HL: Why the move from LA to Miami?
JH: I’ve always had a lot of love for the state of Florida because I went to college here and made so many friends here, and Miami is the best part of the state (laughs). I wanted to come here because it’s still so new and there are so many things coming up. I trust that it’s a really hot place to be right now. I just love the culture is in so many parts of it. I love the fashion down here and I love the art scene as well and I think it’s amazing.

HL: So what are some Miami trends that you approve of and don’t approve of?
JH: I just love how the women down here are always looking their best. It’s a very put together look. They always have so much confidence as well. But also, I just love the warm weather. Even when it’s cold, it’s warm to a New Yorker. And when it’s warm I think you have more liberty to dress the way you want. I love summer fashion and styles and fabrics and patterns more than winter, I feel that there’s more than you can do with it. You can have more fun. When I close my eyes and picture winter wear I see the blacks, the greys, the navys. But when I see Miami I see everything.

HL: So I really like the writing you’ve been doing for the Huffington Post, like the New York vs. LA fashion week, how did that gig come about?
JH: I’m really lucky I get all my stuff done through my publicist who is amazing. But I really love writing. Its bringing something new to what I do.It helps when you enjoy what you’re writing because you can put words down on the paper so easy. I’m a virgo so I’m a planner, always thinking about my next piece. I’ll be in the shower and be like, “That would be a good opening sentence.” It’s not something I planned on but I am so happy to be doing it now because I’m having so much fun.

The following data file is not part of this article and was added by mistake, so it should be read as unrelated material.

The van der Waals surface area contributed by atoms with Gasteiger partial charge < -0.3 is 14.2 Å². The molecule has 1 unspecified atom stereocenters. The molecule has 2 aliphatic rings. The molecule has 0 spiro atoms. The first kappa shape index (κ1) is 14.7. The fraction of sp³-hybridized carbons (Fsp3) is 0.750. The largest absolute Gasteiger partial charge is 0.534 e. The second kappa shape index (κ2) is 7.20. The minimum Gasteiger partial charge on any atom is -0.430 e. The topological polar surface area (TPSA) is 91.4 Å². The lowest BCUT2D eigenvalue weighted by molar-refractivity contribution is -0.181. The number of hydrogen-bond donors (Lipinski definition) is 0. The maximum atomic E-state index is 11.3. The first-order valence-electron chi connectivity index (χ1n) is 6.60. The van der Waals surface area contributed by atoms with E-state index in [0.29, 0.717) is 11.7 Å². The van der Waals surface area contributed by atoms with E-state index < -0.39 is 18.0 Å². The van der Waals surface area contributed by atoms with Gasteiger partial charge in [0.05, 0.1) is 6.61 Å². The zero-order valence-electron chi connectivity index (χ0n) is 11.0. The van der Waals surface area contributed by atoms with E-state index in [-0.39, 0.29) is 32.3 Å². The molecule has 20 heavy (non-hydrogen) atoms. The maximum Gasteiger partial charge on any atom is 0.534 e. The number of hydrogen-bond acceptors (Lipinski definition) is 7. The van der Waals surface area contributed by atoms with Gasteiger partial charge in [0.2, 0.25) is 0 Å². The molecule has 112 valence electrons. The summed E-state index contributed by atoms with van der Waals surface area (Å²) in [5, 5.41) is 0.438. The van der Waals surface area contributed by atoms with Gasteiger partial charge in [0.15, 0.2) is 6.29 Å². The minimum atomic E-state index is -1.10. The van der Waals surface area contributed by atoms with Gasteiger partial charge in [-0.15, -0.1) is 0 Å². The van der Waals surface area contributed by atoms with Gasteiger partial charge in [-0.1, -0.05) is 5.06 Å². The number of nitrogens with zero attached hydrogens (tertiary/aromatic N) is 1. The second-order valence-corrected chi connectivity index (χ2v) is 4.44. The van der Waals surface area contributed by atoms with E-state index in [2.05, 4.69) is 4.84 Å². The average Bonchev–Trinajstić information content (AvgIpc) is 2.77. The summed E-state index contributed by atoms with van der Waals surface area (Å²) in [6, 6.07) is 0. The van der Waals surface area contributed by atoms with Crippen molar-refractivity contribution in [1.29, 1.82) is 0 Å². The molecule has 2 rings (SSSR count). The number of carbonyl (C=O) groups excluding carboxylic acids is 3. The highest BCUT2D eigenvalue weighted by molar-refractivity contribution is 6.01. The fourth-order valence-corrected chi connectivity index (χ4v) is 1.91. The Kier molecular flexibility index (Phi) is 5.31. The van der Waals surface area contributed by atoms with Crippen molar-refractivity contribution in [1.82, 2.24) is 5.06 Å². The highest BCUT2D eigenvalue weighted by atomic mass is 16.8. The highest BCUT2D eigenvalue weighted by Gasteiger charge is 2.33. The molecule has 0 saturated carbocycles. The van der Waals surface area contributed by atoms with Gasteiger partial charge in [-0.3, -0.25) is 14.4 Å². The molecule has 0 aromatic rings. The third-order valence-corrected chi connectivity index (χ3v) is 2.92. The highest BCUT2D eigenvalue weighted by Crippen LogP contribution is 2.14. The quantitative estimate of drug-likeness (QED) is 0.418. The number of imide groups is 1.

HL: One thing as a dude, well, a straight dude (laughs) interested in fashion the great thing about moving to a city like New York is I can get away from my hometown and finally do the things I want to do, dress the way I want to dress, and not have to face judgment from my old friends. But once in a while you’ll hear something like, “Men are so overdressed these days,” what do you think about men and their increasing presence in the fashion world?
JH: (laughs) Honestly I love it. I think it’s awesome when men really want to get into looking good, not only their faces but their overall appearances. I know the whole hometown thing that you mentioned is weird. It’s definitely weird for men, but can also be weird for women. We grew up 30 minutes north of New York City and not to put anybody down, but I can’t believe people would actually wear that stuff.  That’s not a bitchy comment because because there are so many affordable options out there. I think Zara is great. Top shelf is great. H&M is great. Fashion is accessible to anyone.

HL:I just wanted to talk to you about your collab with Tanis Designs.
JH: Honestly, we met through Twitter. It’s going great. You can shop online so the price is really on point. They have so many trendy designs that are made from such high quality. I would say its high-end costume jewelry without the high end costume price. We are developing a line to be made with power end material to be made with stone and all that. Trendy costume-y jewelry is something that I’ve always loved. They really change your outfit and look.

HL: When you look back on your career, is there anything you want to be defined as? What’s your ultimate goal for your career.
JH: I really want to be remembered, like Kim Kardashian, and Paris Hilton, as a brand. Not like a Gwyneth Paltrow doing a food blog, or like posting what to wear.

HL: And you seem a lot more down to earth than Gwyneth Paltrow,
JH: (laughs) yeah. I want to do things with my brand that are accessible to everyone. I want to do high-end products as well, but I want people from any location to be able to get stuff from me.